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Flashcards in HTN and HF Deck (38)
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1

What is hypertension?

-A sustained elevation of BP.
-A sign that the heart and blood vessels are being overworked.

2

What is a normal BP?

Systolic: less than 120
Diastolic: less than 80

3

What will be the result if high blood pressure is untreated?

-Atherosclerosis
-Congestive Heart Failure
-Organ damage
-Cardiomyopathy

4

How is BP determined?

-Cardiac Output (stroke volume x heart rate)
-Peripheral Resistance

5

What are the regulatory mechanisms for BP?

-Arterial baroreceptors
-Renal regulation of body fluid volume
-Renin-angiotensin-aldosterone system

6

What is the function of arterial baroreceptors?

Monitor the level of arterial pressure in:

-Carotid sinus
-Aortic arch
-Left ventricle

The arterial baroreceptors found in the aorta & left ventricle monitor the level of arterial pressure & vasodilation.

7

How does the renal system regulate the body fluid volume?

Excess salt & water changes venous return to the heart causing rise in CO (Cardiac Output), especially if the pt has poor kidney function

8

What is the function of renin, angiotensin, and angiotensin II?

They are vasoconstrictors that inhibit release of salt excretion from the kidneys.

9

Name the modifiable risk factors for HTN:

-Tobacco use
-Dyslipidemia (LDL)
-Excess dietary sodium (decrease intake)
-Obesity (lose at least 5lbs)
-Sedentary lifestyle
-Alcohol use
-High caffeine intake (stimulant; boost HTN)
-Stress

10

Name the non-modifiable risk factors for HTN:

-Age: 50% of ppl over 60 have HTN
-Ethnicity: 2x more prevalent in AA’s
-Gender: Men under 55 yrs; Women over 55 yrs
-Family history
-Socio-economic status

11

What is HTN also known as?

The silent killer

12

What are the two major classifications of HTN?

-Essential or Primary (idiopathic) Hypertension
-Secondary Hypertension

13

How does Essential or Primary (idiopathic) HTN begin?

-It has no known cause
-Begins as a benign disease and progresses

14

What are the associated risk factors with Essential or Primary (idiopathic) HTN?

-Family history, age, race
-High sodium intake
-Physical inactivity
-Excessive alcohol intake / smoking / drugs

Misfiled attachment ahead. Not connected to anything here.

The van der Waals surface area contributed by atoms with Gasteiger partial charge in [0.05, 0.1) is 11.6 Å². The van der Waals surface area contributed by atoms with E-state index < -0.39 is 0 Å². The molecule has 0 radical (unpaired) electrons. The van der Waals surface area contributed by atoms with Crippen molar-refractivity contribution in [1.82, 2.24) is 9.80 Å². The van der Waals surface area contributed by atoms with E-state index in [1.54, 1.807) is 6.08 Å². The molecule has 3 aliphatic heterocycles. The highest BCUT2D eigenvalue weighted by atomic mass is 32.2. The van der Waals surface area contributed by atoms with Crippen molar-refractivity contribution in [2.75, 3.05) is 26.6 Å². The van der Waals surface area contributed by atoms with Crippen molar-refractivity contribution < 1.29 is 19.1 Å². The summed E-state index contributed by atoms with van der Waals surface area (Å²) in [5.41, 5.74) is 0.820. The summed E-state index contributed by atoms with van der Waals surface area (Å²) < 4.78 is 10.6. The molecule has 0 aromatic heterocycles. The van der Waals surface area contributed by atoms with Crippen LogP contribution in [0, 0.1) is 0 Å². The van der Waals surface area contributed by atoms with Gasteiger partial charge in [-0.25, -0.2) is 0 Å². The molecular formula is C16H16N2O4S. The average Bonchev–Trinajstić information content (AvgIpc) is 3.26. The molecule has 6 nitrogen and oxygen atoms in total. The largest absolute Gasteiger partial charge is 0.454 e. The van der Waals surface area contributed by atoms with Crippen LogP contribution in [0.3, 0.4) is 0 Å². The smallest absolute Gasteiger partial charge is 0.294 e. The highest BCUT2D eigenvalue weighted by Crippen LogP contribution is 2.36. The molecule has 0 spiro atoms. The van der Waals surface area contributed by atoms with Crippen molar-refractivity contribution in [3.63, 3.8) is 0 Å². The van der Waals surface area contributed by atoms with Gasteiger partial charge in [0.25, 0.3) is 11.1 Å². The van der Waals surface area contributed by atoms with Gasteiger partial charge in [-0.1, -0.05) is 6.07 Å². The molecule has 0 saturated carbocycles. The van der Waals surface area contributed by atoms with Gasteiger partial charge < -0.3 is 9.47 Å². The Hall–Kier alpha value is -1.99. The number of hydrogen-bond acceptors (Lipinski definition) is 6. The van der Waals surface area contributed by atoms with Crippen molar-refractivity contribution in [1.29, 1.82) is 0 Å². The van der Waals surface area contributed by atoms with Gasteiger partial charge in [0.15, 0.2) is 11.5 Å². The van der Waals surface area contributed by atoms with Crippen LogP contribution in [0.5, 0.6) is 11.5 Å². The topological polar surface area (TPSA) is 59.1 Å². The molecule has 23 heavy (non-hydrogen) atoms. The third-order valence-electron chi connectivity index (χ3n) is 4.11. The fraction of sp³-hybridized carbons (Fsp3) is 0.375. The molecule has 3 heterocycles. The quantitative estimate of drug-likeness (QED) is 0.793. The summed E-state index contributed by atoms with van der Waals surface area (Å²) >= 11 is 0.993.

-Low potassium, calcium, magnesium intake
-Excessive calorie consumption, obesity

15

How does secondary HTN begin?

It's related to a specific disease

16

What specific diseases can cause secondary HTN?

-Renal disease
-Coronary artery disease
-Dysfunction of adrenal glands
-Neurogenic disease; brain tumors, encephalitis
-Pregnancy
-Medications: estrogens + oral contraceptives
-Psychiatric disorders

17

What is benign primary hypertension?

-Usually has no symptoms
-Has an elevated BP (140-150/90-99)
-Early signs: palpations + headache

18

What is resistant hypertension?

High BP that is under control, but requires for or more meds that are also considered resistant.

19

How does resistant hypertension occur?

-Occurs if the pt's BP remains above goal
-BP still resistant when taking 3 meds from different antihypertensive categories.

20

What is accelerated hypertension?

When the BP has increased over a short period of time

21

What are the symptomatic vascular changes associated with accelerated hypertension?

-Heart attack
-Epistaxis
-Hematuria
-Proteinuria
-Angina

22

What is malignant hypertension?

-Rapid, progressive severe vascular changes
-BP readings of SBP > 200 mmHg, DBP > 150 mmHg
-Needs RAPID intervention

23

What symptoms are associated with malignant hypertension?

-Morning headaches
-blurred vision
-dyspnea
-uremia

24

What progressive systemic complications are associated with malignant hypertension?

-Renal failure
-L. Ventricular failure
-End-stage renal disease
-CVA (cerebrovascular accident aka stroke)
-MI (myocardial infarction aka heart attack)

25

What are the two types of hypertensive crisis?

Hypertensive urgency and hypertensive emergency

26

What is a hypertensive urgency?

When the BP is elevated, but no sign of organ damage.

27

What are the s/s of hypertensive urgency?

-Severe headaches
-Nose bleeds
-Anxiety

28

How should you treat hypertensive urgency?

-Oral beta-blocker agents
-Angiotensin inhibitors
-Alpha-blockers

29

What BP is considered a hypertensive emergency?

-BP 180/120 mmHg or higher

30

What are the s/s of a hypertensive crisis?

-Nausea
-Vomiting
-Severe headache
-Diuresis
-Change in LOC
-Seizures
-Coma
-Blurred vision
-Numbness/tingling in limbs